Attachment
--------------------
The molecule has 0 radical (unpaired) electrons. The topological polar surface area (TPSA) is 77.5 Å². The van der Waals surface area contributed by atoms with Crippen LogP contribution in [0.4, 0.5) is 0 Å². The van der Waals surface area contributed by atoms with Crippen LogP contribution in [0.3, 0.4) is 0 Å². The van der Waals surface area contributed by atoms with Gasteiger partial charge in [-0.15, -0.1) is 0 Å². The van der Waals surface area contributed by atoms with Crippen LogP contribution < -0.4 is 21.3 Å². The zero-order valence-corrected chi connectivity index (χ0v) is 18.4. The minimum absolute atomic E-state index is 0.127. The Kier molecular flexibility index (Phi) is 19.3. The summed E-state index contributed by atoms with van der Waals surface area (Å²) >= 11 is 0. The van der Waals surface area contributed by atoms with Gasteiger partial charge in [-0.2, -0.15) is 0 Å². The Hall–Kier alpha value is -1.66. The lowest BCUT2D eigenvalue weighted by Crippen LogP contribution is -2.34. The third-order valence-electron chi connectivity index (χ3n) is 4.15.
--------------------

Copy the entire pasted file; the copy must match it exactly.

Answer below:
The molecule has 0 radical (unpaired) electrons. The topological polar surface area (TPSA) is 77.5 Å². The van der Waals surface area contributed by atoms with Crippen LogP contribution in [0.4, 0.5) is 0 Å². The van der Waals surface area contributed by atoms with Crippen LogP contribution in [0.3, 0.4) is 0 Å². The van der Waals surface area contributed by atoms with Gasteiger partial charge in [-0.15, -0.1) is 0 Å². The van der Waals surface area contributed by atoms with Crippen LogP contribution < -0.4 is 21.3 Å². The zero-order valence-corrected chi connectivity index (χ0v) is 18.4. The minimum absolute atomic E-state index is 0.127. The Kier molecular flexibility index (Phi) is 19.3. The summed E-state index contributed by atoms with van der Waals surface area (Å²) >= 11 is 0. The van der Waals surface area contributed by atoms with Gasteiger partial charge in [-0.2, -0.15) is 0 Å². The Hall–Kier alpha value is -1.66. The lowest BCUT2D eigenvalue weighted by Crippen LogP contribution is -2.34. The third-order valence-electron chi connectivity index (χ3n) is 4.15.